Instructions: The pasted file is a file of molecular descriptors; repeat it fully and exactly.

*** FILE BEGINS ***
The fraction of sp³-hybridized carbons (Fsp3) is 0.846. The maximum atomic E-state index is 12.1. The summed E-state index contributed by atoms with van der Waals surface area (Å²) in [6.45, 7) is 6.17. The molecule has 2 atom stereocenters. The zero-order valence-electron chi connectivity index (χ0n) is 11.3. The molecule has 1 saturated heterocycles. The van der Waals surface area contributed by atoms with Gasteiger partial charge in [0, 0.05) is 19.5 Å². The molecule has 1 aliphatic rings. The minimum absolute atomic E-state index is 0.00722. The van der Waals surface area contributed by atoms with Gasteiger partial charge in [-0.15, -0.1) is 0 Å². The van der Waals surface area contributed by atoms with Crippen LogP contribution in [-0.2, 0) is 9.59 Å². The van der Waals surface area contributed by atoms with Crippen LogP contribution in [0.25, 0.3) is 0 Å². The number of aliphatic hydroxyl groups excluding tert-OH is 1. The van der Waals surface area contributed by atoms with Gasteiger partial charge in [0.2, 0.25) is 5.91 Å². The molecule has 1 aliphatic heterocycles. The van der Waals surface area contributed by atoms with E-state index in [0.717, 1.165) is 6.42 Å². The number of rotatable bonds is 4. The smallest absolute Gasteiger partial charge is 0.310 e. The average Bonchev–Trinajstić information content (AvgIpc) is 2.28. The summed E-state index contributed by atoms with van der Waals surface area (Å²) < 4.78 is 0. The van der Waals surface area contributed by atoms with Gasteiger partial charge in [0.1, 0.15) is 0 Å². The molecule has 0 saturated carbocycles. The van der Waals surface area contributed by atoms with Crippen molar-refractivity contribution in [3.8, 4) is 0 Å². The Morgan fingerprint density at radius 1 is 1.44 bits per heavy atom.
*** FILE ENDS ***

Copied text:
The fraction of sp³-hybridized carbons (Fsp3) is 0.846. The maximum atomic E-state index is 12.1. The summed E-state index contributed by atoms with van der Waals surface area (Å²) in [6.45, 7) is 6.17. The molecule has 2 atom stereocenters. The zero-order valence-electron chi connectivity index (χ0n) is 11.3. The molecule has 1 saturated heterocycles. The van der Waals surface area contributed by atoms with Gasteiger partial charge in [0, 0.05) is 19.5 Å². The molecule has 1 aliphatic rings. The minimum absolute atomic E-state index is 0.00722. The van der Waals surface area contributed by atoms with Gasteiger partial charge in [-0.15, -0.1) is 0 Å². The van der Waals surface area contributed by atoms with Crippen LogP contribution in [-0.2, 0) is 9.59 Å². The van der Waals surface area contributed by atoms with Crippen LogP contribution in [0.25, 0.3) is 0 Å². The number of aliphatic hydroxyl groups excluding tert-OH is 1. The van der Waals surface area contributed by atoms with Gasteiger partial charge in [0.2, 0.25) is 5.91 Å². The molecule has 1 aliphatic heterocycles. The van der Waals surface area contributed by atoms with E-state index in [0.717, 1.165) is 6.42 Å². The number of rotatable bonds is 4. The smallest absolute Gasteiger partial charge is 0.310 e. The average Bonchev–Trinajstić information content (AvgIpc) is 2.28. The summed E-state index contributed by atoms with van der Waals surface area (Å²) < 4.78 is 0. The van der Waals surface area contributed by atoms with Gasteiger partial charge in [0.1, 0.15) is 0 Å². The molecule has 0 saturated carbocycles. The van der Waals surface area contributed by atoms with Crippen molar-refractivity contribution in [3.8, 4) is 0 Å². The Morgan fingerprint density at radius 1 is 1.44 bits per heavy atom.